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Pediatr Res. 2013 Nov;74(5):525-35. doi: 10.1038/pr.2013.132. Epub 2013 Aug 13.

Cerebrovascular autoregulation and neurologic injury in neonatal hypoxic-ischemic encephalopathy.

Author information

  • 11] Department of Pediatrics, Division of Neonatology, Johns Hopkins University School of Medicine (JHU), Baltimore, Maryland [2] Neurosciences Intensive Care Nursery Program, JHU, Baltimore, Maryland.

Abstract

BACKGROUND:

Neonates with hypoxic-ischemic encephalopathy (HIE) are at risk of cerebral blood flow dysregulation. Our objective was to describe the relationship between autoregulation and neurologic injury in HIE.

METHODS:

Neonates with HIE had autoregulation monitoring with the hemoglobin volume index (HVx) during therapeutic hypothermia, rewarming, and the first 6 h of normothermia. The 5-mm Hg range of mean arterial blood pressure (MAP) with best vasoreactivity (MAPOPT) was identified. The percentage of time spent with MAP below MAPOPT and deviation in MAP from MAPOPT were measured. Neonates received brain magnetic resonance imaging (MRI) 3-7 d after treatment. MRIs were coded as no, mild, or moderate/severe injury in five regions.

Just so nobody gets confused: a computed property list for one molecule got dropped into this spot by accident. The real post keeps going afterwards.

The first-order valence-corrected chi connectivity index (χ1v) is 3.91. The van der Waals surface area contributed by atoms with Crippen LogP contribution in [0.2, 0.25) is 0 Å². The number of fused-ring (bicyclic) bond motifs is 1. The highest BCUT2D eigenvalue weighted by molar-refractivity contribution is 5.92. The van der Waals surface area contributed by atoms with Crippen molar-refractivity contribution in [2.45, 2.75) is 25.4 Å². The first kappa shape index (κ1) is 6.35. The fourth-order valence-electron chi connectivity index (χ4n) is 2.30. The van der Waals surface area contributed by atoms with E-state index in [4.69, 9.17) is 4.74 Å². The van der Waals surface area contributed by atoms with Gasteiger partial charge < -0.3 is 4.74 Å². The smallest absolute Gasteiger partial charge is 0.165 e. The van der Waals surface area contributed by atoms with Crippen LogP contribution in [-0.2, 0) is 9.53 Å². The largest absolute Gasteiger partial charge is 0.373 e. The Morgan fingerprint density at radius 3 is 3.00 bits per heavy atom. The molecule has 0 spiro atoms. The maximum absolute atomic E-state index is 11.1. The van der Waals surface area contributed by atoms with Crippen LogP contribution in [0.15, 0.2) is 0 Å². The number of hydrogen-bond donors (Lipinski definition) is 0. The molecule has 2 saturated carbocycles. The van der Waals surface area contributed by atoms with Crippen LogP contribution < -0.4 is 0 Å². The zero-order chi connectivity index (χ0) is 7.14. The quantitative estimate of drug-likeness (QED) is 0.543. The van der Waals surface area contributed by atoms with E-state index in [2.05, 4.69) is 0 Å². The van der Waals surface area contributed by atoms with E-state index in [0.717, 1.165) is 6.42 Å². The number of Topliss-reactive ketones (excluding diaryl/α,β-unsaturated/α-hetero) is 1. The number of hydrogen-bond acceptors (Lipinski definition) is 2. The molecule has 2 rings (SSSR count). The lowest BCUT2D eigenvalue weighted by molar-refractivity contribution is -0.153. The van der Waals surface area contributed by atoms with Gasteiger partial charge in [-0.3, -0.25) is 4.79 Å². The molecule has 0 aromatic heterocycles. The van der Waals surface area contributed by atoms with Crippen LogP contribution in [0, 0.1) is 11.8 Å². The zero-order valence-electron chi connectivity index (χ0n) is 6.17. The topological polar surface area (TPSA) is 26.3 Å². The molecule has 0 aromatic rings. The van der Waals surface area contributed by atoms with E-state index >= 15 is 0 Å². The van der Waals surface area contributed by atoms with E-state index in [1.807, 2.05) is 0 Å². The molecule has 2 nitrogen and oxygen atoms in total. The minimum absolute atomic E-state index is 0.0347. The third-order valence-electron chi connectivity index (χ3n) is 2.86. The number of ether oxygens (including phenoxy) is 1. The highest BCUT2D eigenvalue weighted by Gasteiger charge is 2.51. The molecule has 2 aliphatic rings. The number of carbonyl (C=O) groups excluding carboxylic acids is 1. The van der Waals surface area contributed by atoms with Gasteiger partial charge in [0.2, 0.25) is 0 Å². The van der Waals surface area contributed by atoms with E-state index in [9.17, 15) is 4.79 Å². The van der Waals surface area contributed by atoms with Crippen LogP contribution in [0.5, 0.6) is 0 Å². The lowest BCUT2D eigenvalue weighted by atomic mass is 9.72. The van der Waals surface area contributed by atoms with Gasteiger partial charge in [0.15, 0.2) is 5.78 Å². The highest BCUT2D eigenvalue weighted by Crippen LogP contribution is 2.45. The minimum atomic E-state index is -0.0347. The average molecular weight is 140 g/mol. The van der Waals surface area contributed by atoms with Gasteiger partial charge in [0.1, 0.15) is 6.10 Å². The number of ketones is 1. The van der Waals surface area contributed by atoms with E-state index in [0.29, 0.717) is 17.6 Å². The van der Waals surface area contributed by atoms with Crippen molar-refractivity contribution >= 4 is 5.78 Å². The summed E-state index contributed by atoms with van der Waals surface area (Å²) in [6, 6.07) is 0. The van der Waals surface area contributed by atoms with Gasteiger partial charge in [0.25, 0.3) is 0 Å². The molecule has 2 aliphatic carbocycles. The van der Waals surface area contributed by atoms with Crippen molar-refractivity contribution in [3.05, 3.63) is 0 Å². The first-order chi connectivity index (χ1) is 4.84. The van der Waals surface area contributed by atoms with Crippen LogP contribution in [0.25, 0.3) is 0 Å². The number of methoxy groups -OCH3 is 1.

RESULTS:

HVx identified MAPOPT in 79% (19/24), 77% (17/22), and 86% (18/21) of the neonates during hypothermia, rewarming, and normothermia, respectively. Neonates with moderate/severe injury in paracentral gyri, white matter, basal ganglia, and thalamus spent a greater proportion of time with MAP below MAPOPT during rewarming than neonates with no or mild injury. Neonates with moderate/severe injury in paracentral gyri, basal ganglia, and thalamus had greater MAP deviation below MAPOPT during rewarming than neonates without injury.

CONCLUSION:

Maintaining MAP within or above MAPOPT may reduce the risk of neurologic injuries in neonatal HIE.

PMID:
23942555
[PubMed - indexed for MEDLINE]
PMCID:
PMC3954983
Free PMC Article
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